The study’s results suggest that although 96 percent of Hepatitis C’s source is the liver, non-hepatic viral particles capable of re-infecting a healthy liver still remain. Their findings also support the understanding that the Hepatitis C virus replicates rapidly in the post-transplant immuno-suppressed patient, leading the authors to suggest that early antiviral therapy may delay or prevent re-infection. This tendency also supports providing as much ammunition as possible to protect a newly transplanted liver.

Ammunition Against Recurrence
Although Western medicine has a great deal to offer those suffering with the Hepatitis C virus, other disciplines provide the ammunition missing from this solitary medical approach. With such compelling evidence demonstrating the need to encourage healthy liver function in post-liver transplant recipients, complementary medicine avenues conveniently fill this gap.

Another study appearing in the July 2006 issue of Liver Transplantation examined antiviral therapy’s effect on Hepatitis C recurrence in liver transplant recipients. Led by Marina Berenguer, MD, of the Servicio de HepatoGastroenterología at the Hospital Universitario La Fe, in Valencia, Spain, researchers found that better viral suppression was achieved when using a combination of pegylated interferon and the antiviral drug ribavirin than standard interferon and ribavirin. Pegylated interferon is a longer acting version of this particular antiviral drug. These results suggest that the earlier and more aggressive the medical treatment is, the better chance the patient has of defeating the Hepatitis C virus. However, because liver transplant recipients are at high risk of organ rejection, this plan is not without its flaws. While strong doses of antiviral medication may minimize Hepatitis C re-infection, their effect on the immune system may also magnify the risks in acquiring a new liver.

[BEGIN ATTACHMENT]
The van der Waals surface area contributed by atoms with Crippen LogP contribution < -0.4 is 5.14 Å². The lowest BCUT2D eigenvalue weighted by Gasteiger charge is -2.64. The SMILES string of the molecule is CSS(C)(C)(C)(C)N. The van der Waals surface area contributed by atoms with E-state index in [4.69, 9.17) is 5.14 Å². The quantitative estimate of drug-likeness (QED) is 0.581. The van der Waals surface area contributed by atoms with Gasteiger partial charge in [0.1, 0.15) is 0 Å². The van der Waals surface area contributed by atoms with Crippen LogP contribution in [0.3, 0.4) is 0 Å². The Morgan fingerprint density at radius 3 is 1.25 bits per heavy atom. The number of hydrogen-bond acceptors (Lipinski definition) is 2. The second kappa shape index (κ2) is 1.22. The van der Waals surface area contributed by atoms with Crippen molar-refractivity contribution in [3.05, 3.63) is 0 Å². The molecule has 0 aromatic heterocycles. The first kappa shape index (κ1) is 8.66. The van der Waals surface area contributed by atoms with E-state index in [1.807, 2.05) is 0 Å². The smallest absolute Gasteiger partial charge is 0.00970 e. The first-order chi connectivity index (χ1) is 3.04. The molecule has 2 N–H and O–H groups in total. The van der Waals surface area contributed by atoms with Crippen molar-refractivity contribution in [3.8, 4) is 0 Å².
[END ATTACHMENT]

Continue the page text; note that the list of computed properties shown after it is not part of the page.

While scientists are now focusing on the ideal way to administer potent antiviral therapy to Hepatitis C patients sporting a new liver, the flip side of this approach is to bolster the liver’s health by strengthening and protecting it. One option repeatedly proven to provide such liver support and protection is the use of milk thistle. A search of the National Institutes of Health database reveals 188 studies on milk thistle, many of which center around this herb’s demonstrated safety and effectiveness in protecting the liver.